RichWines offers free delivery with a two-bottle minimum in their immediate area, sliding up to $6 in neighboring counties, while Perrine’s charges a $15 fee within the store’s legal delivery zone. Factor in case discounts and differentiated margins on beer, wine, and liquor when making your estimates. (Drizly, in most markets, charges customers a $5 fee that goes to the store and a $2 service fee that goes to Drizly and retailers can—and do—set their own delivery minimums. Some often increase their prices on Drizly to cover their advertising cost, as well.)
Also consider profitability when considering delivery lead times and delivery schedule. While one hour delivery makes for an attractive selling point, very few shops will be able to make good on this promise. Even same day delivery can be difficult to do profitably. Porter Square Wine & Spirits in Cambridge, Massachusetts, offers delivery two days each week. Wine director and general manager Carol King explains, “This is working well for us as we are able to focus on customers needing delivery for larger orders.”
Periodically review your delivery ticket size, product mix, and delivery zones to check your assumptions and adjust your policies if needed. Sally Stewart, owner of Denver Wine Merchant says, “When we first allowed delivery we set our zone to a radius instead of zip codes and found that our profit on a minimum order often was less than the time and mileage required to fulfill it. We’ve since shrunk our delivery zone.”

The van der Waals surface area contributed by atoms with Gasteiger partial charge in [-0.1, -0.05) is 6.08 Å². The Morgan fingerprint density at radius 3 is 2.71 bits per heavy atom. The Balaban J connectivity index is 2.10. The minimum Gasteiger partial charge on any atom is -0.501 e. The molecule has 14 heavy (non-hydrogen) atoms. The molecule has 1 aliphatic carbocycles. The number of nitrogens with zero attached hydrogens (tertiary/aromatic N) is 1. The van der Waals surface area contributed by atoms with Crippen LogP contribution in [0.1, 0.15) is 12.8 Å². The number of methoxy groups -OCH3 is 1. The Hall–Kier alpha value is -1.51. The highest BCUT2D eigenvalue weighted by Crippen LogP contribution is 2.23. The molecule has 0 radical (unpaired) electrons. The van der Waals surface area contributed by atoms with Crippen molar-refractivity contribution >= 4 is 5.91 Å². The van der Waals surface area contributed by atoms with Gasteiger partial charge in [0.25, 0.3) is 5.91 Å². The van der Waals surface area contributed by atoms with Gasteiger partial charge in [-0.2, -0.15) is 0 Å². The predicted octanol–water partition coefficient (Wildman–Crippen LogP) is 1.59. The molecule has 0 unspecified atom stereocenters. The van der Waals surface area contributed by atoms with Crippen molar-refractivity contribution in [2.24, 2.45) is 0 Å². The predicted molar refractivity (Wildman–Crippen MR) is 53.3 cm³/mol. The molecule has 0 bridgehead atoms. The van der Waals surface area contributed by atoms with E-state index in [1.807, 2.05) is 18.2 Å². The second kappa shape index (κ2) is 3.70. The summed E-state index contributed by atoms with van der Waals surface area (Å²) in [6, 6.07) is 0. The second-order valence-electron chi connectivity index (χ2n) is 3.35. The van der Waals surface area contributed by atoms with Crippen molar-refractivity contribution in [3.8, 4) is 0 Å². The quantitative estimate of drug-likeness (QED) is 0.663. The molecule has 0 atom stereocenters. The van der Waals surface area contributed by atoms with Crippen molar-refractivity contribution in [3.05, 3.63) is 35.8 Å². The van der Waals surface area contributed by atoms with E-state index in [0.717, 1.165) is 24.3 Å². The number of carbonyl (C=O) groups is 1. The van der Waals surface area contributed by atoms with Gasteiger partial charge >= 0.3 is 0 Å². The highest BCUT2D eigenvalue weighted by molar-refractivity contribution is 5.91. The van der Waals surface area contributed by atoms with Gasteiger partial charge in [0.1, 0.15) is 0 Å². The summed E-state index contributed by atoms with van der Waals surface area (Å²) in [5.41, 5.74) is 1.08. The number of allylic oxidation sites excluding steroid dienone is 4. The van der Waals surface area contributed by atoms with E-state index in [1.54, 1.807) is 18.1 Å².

4. Consider Your Vehicle—and All That Goes with It
In-house delivery programs in most cities will require some sort of vehicle, which is likely to be your largest investment. Consider the needs of your specific location as well as additional costs such as parking, insurance, and financing. Adam Robertson, owner of King’s County Wines, initially chose a moped for his Brooklyn shop’s delivery program. “There’s a size of moped, measured in cc’s (cubic centimeters), under which they’re regulated like bicycles,” he says, which means there’s no need for individual drivers’ licenses or street parking, both a relative rarity in New York City. Robertson recommends considering how repairs will be made. The scooter couldn’t be repaired locally, he says. “Flat tires had to be changed in New Jersey, trips that involved renting a U-Haul.”
Prieur’s vehicular surprise involved the financing of her must-have for Perrine’s Wine Shop: a refrigerated van for traveling in Atlanta’s traffic during hot summer months. While car dealerships will generally offer financing terms, dealers that specialize in refrigerated vehicles may not, a factor to consider.